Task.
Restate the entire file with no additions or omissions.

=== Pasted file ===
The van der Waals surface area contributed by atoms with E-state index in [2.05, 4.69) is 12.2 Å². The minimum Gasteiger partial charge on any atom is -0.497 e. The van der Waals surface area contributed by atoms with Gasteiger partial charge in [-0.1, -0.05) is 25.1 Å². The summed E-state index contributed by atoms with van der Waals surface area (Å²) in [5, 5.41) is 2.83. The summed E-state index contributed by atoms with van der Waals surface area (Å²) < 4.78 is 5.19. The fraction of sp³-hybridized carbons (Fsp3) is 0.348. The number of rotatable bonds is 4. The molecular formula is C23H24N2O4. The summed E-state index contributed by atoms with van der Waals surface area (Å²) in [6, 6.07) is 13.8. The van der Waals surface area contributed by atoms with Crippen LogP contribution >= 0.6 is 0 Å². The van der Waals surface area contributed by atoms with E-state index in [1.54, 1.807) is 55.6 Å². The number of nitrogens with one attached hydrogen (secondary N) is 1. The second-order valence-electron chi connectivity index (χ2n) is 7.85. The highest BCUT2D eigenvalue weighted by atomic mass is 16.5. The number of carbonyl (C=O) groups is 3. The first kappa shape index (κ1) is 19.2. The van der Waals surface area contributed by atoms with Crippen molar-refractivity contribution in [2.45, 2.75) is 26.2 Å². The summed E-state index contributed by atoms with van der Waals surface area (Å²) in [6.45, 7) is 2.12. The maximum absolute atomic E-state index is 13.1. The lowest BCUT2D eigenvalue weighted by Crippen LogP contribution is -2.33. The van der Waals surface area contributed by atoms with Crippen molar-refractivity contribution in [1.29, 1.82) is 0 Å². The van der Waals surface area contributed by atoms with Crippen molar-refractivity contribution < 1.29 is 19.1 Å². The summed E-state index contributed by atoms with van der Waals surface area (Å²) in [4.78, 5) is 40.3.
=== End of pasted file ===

The van der Waals surface area contributed by atoms with E-state index in [2.05, 4.69) is 12.2 Å². The minimum Gasteiger partial charge on any atom is -0.497 e. The van der Waals surface area contributed by atoms with Gasteiger partial charge in [-0.1, -0.05) is 25.1 Å². The summed E-state index contributed by atoms with van der Waals surface area (Å²) in [5, 5.41) is 2.83. The summed E-state index contributed by atoms with van der Waals surface area (Å²) < 4.78 is 5.19. The fraction of sp³-hybridized carbons (Fsp3) is 0.348. The number of rotatable bonds is 4. The molecular formula is C23H24N2O4. The summed E-state index contributed by atoms with van der Waals surface area (Å²) in [6, 6.07) is 13.8. The van der Waals surface area contributed by atoms with Crippen LogP contribution >= 0.6 is 0 Å². The van der Waals surface area contributed by atoms with E-state index in [1.54, 1.807) is 55.6 Å². The number of nitrogens with one attached hydrogen (secondary N) is 1. The second-order valence-electron chi connectivity index (χ2n) is 7.85. The highest BCUT2D eigenvalue weighted by atomic mass is 16.5. The number of carbonyl (C=O) groups is 3. The first kappa shape index (κ1) is 19.2. The van der Waals surface area contributed by atoms with Crippen molar-refractivity contribution in [2.45, 2.75) is 26.2 Å². The summed E-state index contributed by atoms with van der Waals surface area (Å²) in [6.45, 7) is 2.12. The maximum absolute atomic E-state index is 13.1. The lowest BCUT2D eigenvalue weighted by Crippen LogP contribution is -2.33. The van der Waals surface area contributed by atoms with Crippen molar-refractivity contribution in [1.29, 1.82) is 0 Å². The van der Waals surface area contributed by atoms with Crippen molar-refractivity contribution < 1.29 is 19.1 Å². The summed E-state index contributed by atoms with van der Waals surface area (Å²) in [4.78, 5) is 40.3.